An information session held during the National Governors Association 2023 Annual Meeting delved into ways governors can help the private sector safely accelerate work on a variety of infrastructure projects.
[Above photo by Ian Wagreich for the NGA]
During NGA’s Annual Meeting in Atlantic City, NJ, Oklahoma Governor Kevin Stitt (R) and North Carolina Governor Roy Cooper (D) hosted a panel that explored strategies for speeding up the deployment of funds from the Infrastructure Investment and Jobs Act or IIJA and the Inflation Reduction Act as well as streamlining the permitting process for a variety of projects.
[To view the entire session, view the video clip below]
“The United States is among the slowest nations in the developed world in approving and completing infrastructure projects – particularly when it comes to energy,” Gov. Stitt said during his remarks. “Permitting reforms approved in the recent debt ceiling legislation are a good start, but much more remains to be done.”
For example, he said energy stakeholders in his state have shared with him that it “takes 10 years to permit and 6 months to build” critical energy projects of all types.
Gov. Cooper emphasized the importance of infrastructure – particularly high-speed internet – to business growth and thus why there is so much focus on reforming the permitting process.
“Right now, we have a generational opportunity to invest in infrastructure across this country,” he explained. “We’ve had plans before about what we needed to do. Now we actually have the funding to do it. [But] we have permitting challenges. There is a way to do all this: to protect our air and water, and to make sure permitting moves faster.”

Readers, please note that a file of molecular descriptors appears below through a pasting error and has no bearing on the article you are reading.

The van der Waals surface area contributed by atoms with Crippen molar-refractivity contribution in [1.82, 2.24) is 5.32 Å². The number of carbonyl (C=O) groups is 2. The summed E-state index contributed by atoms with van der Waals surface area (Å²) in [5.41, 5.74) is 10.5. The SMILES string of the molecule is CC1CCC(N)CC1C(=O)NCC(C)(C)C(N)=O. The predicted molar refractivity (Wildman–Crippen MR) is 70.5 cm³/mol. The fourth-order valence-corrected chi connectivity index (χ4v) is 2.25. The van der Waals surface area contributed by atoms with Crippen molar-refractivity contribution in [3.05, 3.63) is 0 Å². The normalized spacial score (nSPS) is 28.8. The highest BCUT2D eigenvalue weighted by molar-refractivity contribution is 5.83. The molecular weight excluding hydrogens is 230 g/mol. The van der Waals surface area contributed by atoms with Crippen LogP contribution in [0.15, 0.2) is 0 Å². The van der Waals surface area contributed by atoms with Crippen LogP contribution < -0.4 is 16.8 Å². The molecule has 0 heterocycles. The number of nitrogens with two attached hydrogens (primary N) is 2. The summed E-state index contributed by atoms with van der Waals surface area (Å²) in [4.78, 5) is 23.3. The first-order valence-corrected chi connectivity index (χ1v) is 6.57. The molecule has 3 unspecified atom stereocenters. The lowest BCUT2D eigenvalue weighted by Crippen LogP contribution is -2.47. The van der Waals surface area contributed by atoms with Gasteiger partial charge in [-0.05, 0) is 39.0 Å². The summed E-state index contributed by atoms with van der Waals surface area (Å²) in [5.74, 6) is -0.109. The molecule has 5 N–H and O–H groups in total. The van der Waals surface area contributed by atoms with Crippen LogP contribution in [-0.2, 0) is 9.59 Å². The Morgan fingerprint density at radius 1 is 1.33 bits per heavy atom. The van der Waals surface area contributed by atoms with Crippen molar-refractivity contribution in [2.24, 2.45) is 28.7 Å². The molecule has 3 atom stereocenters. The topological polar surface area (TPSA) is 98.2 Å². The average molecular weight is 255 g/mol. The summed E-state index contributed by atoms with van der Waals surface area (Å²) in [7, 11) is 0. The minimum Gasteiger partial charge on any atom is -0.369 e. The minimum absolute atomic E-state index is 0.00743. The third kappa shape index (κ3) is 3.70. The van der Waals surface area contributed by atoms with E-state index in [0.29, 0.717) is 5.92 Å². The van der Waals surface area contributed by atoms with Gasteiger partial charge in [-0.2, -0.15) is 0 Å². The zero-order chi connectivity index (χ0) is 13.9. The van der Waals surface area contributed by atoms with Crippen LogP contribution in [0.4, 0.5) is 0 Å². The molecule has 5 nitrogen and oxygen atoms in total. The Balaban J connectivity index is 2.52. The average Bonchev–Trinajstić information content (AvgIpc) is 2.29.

Tony Lewis – regional vice president for Verizon and one of the private sector companies participating in the NGA’s panel discussion – stressed that streamlining the permitting process “is absolutely essential” to get new broadband networks built.
“Part of the problem we all encounter is forces of uncertainty: We have got to find ways to move from step one, and then step two, and then step three,” he explained “So often, we see the big problem and wring our hands and say ‘we’re going to have to do these 50 things’ when there’s always a first step. I would encourage us to always look for that first opportunity, and that first opportunity can create momentum that’s necessary to start to move the project forward.”
Lewis added that litigation can slow that process “to a crawl if we’re not careful. If we’re true partners, there are always solutions. But taking the first solution as litigation cannot be the way to ensure that the people who need this the most get it.”
Utah Governor Spencer Cox (R) emphasized that point in his remarks on the panel. “We got some of the low-hanging fruit [regarding permitting reform]. We are going to get some sequential decision making, some shot clocks put in place to do that more quickly,” he said. “But the endless litigation – a lot of what takes so long to move these projects forward is just litigation.”
Gov. Cooper pointed out that one of the many strengths governors possess to address this issue is the ability to bring together all the disparate groups involved in the infrastructure project approval process to find ways to safely speed things up.
“We have the opportunity to bring in the local governments, the private businesses, the federal government and the regulators to get this done,” he pointed out. “We have an unprecedented opportunity here, and it’s up to us to make sure it gets done efficiently, effectively, and as quickly as possible.”